Converting Blu-ray HD audio to FLAC

As I mentioned in my first look at ripping Blu-rays, converting uncompressed PCM and lossless Dolby TrueHD and DTS-HD Master Audio to FLAC for use in XBMC carries a number of benefits.

  • It’s also lossless, so no quality difference.
  • FLAC is an open, well-documented format and so you’re not reliant on reverse-engineered implementations.
  • XBMC can decode FLAC to PCM and output it over HDMI, whereas it currently can’t for DTS-HD.
  • Hard drive space savings can be significant, especially for PCM soundtracks.

There’s little penalty in terms of the time taken to rip the disc either, as it’s unlikely that your BD drive can copy data from the disc fast enough for the conversion process to become a bottleneck.

What you need

This process still uses MakeMKV, with the feature enabled in by checking the advanced options box in the settings. TrueHD decoding is built in, but you’ll need to find a separate DTS module and point MakeMKV to that.


All you then need to do it choose the ‘FLAC’ preset when ripping a disc. Otherwise the process is identical.

File sizes

I picked three movies representing the three HD audio formats supported on BD. All were ripped to an MKV file containing only the main video, the lossless main audio track, and no subtitles; file size recorded; then passed through MakeMKV again to convert the audio to FLAC. After conversion, MediaInfo was used to verify that the number of channels, sampling rate and bit depth (some versions of the DTS decoder have a bug that will change 24-bit audio to 16-bit, hence the use of 24-bit audio tracks below) were unaffected.

Movie Audio Original size New size Delta
2001: A Space Odyssey PCM 5.1 (48kHz, 24-bit) 20.10GB 16.38GB 3.72GB (18.5%)
Blade Runner Dolby TrueHD 5.1 (48kHz, 24-bit) 18.22GB 18.08GB 0.14GB (0.8%)
The Bourne Identity DTS-HD Master Audio 5.1 (48kHz, 24-bit) 25.96GB 25.42GB 0.54GB (2.1%)

I noted a few more, with all the data recorded in this spreadsheet. The range of formats reflects the predominance of DTS-HD on Blu-ray these days, but there’s a clear 2-3% gain on substituting FLAC there. It doesn’t sound like much, but it’s half a gig when you’re talking about files of 20GB and up.


According to my unscientific tests, then, converting to FLAC delivers a saving in file size over the untouched original track across the board, with a minimal reduction for TrueHD and a handy half-gig saved on DTS-HD. Obviously, since the others are already losslessly compressed, the biggest gains come over PCM, where FLAC can shave 3.72GB off the size of the 2001 MKV – enough for another couple of DVD rips on my HTPC’s hard drive.

6 thoughts on “Converting Blu-ray HD audio to FLAC”

  1. Thanks for the nice post!

    The hugest proc is that “XYZ can decode FLAC to PCM and output it over HDMI, whereas it currently can’t for DTS-HD”.

    I used to downconvert all DTS-HD MA to DTS-core stripping off the lossless MA part. Proper support of DTS-HD costs $$$ so I decided to save some space instead.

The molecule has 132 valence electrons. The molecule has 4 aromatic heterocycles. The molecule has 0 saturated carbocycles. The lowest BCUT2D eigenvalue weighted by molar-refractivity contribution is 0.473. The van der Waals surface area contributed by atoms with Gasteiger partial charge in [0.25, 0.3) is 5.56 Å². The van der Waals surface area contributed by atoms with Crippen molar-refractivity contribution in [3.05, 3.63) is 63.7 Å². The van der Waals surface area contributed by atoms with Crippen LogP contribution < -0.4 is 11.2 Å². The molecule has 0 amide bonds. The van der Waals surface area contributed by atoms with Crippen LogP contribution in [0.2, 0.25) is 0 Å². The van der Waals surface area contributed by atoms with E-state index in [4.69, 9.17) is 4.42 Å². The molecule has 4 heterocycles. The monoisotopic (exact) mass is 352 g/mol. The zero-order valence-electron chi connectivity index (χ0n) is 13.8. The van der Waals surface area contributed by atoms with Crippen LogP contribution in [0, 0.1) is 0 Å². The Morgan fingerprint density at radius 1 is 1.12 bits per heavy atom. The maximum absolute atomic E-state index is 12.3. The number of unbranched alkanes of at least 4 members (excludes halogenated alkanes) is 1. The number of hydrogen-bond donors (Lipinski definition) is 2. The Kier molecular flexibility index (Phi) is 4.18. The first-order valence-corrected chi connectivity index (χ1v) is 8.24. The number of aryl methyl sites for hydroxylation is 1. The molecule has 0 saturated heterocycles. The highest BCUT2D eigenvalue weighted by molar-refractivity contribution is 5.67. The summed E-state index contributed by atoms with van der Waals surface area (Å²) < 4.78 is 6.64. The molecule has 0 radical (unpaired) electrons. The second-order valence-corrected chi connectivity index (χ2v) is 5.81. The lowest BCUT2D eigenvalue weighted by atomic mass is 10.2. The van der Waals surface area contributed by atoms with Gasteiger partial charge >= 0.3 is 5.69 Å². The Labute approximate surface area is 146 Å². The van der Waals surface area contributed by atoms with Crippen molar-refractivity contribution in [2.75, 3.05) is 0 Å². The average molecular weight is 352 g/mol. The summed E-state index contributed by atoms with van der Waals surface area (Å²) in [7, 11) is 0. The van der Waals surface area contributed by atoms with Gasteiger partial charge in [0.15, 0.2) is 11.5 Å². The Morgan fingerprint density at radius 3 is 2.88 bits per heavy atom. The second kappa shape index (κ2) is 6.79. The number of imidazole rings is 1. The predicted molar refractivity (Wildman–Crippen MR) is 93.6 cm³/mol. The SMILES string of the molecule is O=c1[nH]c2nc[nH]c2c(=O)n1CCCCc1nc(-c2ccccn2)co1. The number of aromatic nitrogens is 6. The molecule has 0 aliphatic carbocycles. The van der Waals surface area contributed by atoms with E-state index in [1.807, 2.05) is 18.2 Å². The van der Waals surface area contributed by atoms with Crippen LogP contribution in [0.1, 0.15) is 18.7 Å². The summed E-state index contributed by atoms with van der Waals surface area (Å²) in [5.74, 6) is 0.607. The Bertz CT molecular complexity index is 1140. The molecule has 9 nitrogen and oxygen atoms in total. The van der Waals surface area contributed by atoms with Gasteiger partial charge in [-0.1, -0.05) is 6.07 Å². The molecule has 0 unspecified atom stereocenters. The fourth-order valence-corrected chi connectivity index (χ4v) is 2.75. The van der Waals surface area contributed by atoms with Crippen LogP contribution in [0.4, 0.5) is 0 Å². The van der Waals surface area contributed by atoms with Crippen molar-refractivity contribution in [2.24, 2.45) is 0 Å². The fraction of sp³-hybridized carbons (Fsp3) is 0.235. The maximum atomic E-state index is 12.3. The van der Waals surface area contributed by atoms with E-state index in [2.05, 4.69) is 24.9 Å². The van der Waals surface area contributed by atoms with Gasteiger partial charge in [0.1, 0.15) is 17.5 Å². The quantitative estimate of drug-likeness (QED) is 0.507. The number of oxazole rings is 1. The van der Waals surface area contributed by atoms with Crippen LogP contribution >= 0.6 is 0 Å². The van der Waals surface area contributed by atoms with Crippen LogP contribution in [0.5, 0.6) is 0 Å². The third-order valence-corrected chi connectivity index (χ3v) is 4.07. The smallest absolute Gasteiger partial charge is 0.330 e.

I’m thinking of revising my collection now… 67 movies with downconverted DTS-HD. What a pain!

    P.S. If you post and compare lossy DTS-core as well in this nice spreadsheet, I will be so grateful!
    P.P.S. Do you know by a chance can Makemkv output only converted audio with no video stream?

  2. I’ve made some tests for DTS-HD MA samples and few movies. For Jungle Book with 2 MA streams it looks like the following:

    30G junglebook-ma.mkv
    29G junglebook-flac.mkv
    25G junglebook-core.mkv

    4.0G eng-7.1-ma.dts
    3.4G eng-7.1-ma-makemkv.flac
    3.4G eng-7.1-ma-ffmpeg.flac
    1.1G eng-5.1-core.dts

    3.1G ukr-5.1-ma.dts
    2.6G ukr-5.1-ma-makemkv.flac
    2.6G ukr-5.1-ma-ffmpeg.flac
    1.1G ukr-5.1-core.dts

    Quite often audio 16 bits streams are pumped up to 24 bits.

    Eac3to can track that and remove trailing zeros with no quality loss. This makes the size of lossless flac equal or smaller than lossy dts core :)

    eac3to v3.24
    command line: eac3to test.dtshd -analyzebitdepth
    DTS Master Audio, 5.1 channels, 24 bits, 48kHz
    (core: DTS, 5.1 channels, 24 bits, 1509kbps, 48kHz)
    Decoding with ArcSoft DTS Decoder…
    The original audio track has a constant bit depth of 16 bits.
    eac3to processing took 4 seconds.

    The original audio track has a constant bit depth of 16 bits.
    Superfluous zero bytes detected, will be stripped in 2nd pass.
    Starting 2nd pass…

    Unfortunately I can’t use eac3to, since it windows utility.
    Maybe you know how to achive same magic with ffmpeg?


  3. Thanks for the contribution. I’ve been thinking of revisiting this post since my HTPC is getting a bit old and maybe I could do something different with the audio. I must say I’m glad I ripped them with lossless audio to begin with since I have 12TB of Blu-ray rips and really wouldn’t want to go through that again!

  4. I recommend Avdshare Audio Converter which can convert Dolby TrueHD to DTS, AAC, AC3, WAV, WMA, OGG, etc.

  5. What software can decode DTS-HD on a Windows or Linux PC?
    I tried all kinds of software, but all of them only managed to decode the DTS Core.
    Any help?

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